Judith Hurwitz discusses critical business issues facing today's enterprises, the role of open source databases in the information management space, anticipation management, and cloud computing
Bob Zurek: Welcome to Database Radio. I'm Bob Zurek, CTO of EnterpriseDB and your host of Database Radio. Today we would like to welcome Judith Hurwitz, who is a well-known analyst and founder of Hurwitz & Associates, an independent business consulting firm. Judith is also co-author of the book Service-Oriented Architecture for Dummies. Welcome, Judith!
Judith Hurwitz: Thank you so much, Bob.
BZ: You've been actively engaged in helping many businesses focus on the topic of information management. What are some of the critical business issues facing today's enterprises as they tackle this big growth in data?
JH: Organizations have more data than they've ever had before. I think the difference right now is not just the volume of data, but the forms of data. We get data not just from traditional customer databases, but from our partners, from data sources, from information coming over the web from customer suppliers and customers, from information coming from social networking sites that talk about our companies and what they're doing and how I as a customer might feel about them ... so there are so many sources of data that it really has exploded.
BZ: I guess a lot of that is in the form of unstructured data, as you point out.
JH: Yes, there is so much unstructured data. There have been many statistics out there that report that as much as eighty percent of a company's data is actually unstructured. Put that in perspective with everything else we're dealing with around data, the fact that we have so much data that does not have that traditional database format makes it very challenging for organizations because that's critical information in truly getting an understanding of your organization.
BZ: What role do you see open source databases playing in the information management landscape, and what do you think is driving their adoption?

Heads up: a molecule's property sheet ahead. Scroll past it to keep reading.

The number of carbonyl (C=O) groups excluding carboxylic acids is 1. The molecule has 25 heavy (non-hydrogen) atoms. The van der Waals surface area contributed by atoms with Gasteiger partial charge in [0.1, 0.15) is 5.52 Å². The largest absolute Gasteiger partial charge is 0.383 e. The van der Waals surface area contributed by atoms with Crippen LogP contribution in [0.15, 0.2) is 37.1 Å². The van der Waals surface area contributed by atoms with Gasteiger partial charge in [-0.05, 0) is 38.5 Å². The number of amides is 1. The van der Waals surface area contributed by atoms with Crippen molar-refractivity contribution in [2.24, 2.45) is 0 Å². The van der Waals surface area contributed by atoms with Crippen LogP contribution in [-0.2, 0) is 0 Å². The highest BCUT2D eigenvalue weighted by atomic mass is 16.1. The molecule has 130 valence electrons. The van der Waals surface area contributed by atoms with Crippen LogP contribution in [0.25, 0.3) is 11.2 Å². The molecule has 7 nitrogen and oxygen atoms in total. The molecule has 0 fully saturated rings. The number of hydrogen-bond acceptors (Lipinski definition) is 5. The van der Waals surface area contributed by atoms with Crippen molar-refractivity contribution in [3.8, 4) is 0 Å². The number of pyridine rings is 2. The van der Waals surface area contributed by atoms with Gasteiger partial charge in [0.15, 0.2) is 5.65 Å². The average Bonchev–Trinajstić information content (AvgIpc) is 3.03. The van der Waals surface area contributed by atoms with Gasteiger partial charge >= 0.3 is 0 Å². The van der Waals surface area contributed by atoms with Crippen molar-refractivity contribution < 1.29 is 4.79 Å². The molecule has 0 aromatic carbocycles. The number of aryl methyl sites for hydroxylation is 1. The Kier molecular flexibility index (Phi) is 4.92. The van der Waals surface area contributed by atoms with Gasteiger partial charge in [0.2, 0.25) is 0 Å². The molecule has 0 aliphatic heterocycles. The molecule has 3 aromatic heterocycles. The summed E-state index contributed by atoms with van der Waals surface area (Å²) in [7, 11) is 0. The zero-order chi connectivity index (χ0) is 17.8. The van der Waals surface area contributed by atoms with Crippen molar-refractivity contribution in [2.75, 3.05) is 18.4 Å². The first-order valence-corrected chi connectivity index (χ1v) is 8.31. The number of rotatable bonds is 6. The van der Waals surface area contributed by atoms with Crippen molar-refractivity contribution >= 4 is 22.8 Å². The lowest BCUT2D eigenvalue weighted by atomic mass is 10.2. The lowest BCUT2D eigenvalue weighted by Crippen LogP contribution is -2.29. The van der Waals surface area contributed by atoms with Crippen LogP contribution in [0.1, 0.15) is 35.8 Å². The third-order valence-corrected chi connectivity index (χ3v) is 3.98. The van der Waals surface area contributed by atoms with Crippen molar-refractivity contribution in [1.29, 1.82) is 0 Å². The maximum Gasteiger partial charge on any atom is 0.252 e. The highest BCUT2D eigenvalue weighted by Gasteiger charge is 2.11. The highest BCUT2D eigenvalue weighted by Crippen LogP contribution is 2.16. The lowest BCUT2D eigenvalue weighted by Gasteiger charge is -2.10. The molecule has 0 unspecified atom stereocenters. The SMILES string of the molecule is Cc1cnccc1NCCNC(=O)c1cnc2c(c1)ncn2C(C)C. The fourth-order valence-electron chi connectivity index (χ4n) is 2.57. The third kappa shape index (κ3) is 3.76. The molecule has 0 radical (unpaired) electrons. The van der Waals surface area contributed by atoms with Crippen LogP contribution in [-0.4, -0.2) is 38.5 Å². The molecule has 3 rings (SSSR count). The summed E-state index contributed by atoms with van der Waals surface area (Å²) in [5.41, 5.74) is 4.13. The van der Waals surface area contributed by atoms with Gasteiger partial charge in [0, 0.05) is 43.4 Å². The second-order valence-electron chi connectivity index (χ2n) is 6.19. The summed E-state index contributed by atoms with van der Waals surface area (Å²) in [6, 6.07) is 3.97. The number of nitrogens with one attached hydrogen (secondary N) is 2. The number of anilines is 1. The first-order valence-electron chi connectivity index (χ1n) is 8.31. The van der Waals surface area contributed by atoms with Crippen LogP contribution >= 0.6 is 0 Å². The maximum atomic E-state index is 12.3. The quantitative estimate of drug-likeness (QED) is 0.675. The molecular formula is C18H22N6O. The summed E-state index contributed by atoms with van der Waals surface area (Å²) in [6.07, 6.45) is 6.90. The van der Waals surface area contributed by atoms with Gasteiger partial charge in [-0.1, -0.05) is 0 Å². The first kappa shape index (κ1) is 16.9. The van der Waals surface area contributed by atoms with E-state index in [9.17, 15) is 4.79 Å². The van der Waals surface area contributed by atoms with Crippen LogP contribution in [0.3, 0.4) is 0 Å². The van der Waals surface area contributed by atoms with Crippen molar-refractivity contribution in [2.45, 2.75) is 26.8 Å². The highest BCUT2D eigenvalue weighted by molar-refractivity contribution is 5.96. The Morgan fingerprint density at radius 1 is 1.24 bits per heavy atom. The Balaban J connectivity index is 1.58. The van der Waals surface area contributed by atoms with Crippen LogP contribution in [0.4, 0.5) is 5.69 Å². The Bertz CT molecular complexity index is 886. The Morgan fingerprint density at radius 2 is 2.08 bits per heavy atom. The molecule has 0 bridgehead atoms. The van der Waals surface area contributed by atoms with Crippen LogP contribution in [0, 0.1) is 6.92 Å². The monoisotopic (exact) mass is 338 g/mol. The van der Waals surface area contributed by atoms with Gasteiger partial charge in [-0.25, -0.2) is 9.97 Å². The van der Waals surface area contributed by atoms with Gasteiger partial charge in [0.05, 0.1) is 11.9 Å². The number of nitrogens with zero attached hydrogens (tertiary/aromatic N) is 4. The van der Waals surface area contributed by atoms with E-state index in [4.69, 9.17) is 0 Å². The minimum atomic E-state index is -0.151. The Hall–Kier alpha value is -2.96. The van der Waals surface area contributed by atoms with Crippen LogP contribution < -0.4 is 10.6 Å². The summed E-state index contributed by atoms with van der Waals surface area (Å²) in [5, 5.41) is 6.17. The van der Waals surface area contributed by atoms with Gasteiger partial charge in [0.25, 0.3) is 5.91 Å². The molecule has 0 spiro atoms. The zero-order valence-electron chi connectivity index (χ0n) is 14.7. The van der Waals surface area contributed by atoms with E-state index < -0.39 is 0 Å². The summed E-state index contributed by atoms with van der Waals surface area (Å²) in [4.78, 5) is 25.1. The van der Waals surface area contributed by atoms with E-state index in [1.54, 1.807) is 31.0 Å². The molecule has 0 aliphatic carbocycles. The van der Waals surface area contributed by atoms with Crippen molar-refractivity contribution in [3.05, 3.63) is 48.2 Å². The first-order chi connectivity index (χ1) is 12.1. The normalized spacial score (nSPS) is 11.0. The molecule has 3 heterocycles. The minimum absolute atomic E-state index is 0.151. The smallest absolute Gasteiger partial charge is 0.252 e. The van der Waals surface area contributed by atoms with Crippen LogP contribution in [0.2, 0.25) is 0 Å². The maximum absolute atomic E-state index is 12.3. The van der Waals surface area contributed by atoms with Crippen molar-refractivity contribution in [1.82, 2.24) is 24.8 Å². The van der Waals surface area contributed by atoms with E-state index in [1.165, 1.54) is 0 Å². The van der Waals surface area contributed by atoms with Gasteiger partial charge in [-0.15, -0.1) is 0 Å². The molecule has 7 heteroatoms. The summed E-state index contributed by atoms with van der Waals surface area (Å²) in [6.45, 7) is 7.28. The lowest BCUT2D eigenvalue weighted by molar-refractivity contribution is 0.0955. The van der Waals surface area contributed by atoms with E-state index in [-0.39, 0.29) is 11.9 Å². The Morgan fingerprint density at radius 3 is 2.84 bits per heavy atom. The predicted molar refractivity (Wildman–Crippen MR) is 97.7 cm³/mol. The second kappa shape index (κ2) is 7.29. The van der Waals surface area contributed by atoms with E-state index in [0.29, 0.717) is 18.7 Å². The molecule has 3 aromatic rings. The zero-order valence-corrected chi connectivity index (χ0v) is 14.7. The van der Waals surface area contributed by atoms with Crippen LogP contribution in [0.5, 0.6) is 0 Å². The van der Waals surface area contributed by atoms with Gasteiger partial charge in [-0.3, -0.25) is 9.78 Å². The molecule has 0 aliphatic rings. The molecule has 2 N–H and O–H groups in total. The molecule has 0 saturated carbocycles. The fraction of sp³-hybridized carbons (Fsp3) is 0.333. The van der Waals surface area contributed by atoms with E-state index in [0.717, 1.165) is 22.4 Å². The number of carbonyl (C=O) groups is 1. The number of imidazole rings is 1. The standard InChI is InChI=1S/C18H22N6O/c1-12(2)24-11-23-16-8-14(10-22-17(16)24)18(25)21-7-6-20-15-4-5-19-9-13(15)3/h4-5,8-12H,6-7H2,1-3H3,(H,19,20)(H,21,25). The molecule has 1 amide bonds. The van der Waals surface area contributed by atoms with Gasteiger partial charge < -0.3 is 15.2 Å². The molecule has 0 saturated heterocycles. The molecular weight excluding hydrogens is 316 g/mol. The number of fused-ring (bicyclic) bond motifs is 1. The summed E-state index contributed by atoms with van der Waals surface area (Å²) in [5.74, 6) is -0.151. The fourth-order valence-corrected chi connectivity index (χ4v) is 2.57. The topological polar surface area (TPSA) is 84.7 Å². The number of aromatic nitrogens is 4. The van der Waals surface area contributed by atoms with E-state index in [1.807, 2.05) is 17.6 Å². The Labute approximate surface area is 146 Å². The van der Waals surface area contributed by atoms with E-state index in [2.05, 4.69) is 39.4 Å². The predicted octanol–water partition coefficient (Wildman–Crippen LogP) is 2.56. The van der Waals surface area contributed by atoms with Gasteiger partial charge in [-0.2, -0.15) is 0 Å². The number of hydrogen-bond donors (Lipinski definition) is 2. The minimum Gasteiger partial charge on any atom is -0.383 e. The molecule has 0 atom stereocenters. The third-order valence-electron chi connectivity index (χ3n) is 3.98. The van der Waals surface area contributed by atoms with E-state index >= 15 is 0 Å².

JH: We're seeing more and more organizations looking to open source databases not just as a tool to experiment with, but also as the foundation of their data management strategy. I think probably the biggest driver for that is that we're out of the era where the open source database was basically dangerous; it was not well-documented, it was not well-maintained, and you used it at your own risk. Today's open source databases are really professional products, managed and run as professional businesses, but they have the added support of a very active, sophisticated community behind them.
BZ: As organizations pursue the use of open source databases, what advice do you give organizations that are exploring or beginning to experiment with them?
JH: My biggest advice is that all open source databases or technologies are not created equal. You can get yourself in a lot of trouble if you just pick up something and think, "Well, it's open source, so it must be okay." You really have to do your homework. You have to vet that product the same as you would any product that you would bring into your organization. What has been fearful in my eyes is a failed product, a failed company that says, "I know how we can solve our problems. We will just open source our product and therefore we can live another day." These are dangerous types of open source offerings because they don't have a strong technical community behind them, they don't have a company that backs it up with support and other resources. So you really do have to do your homework.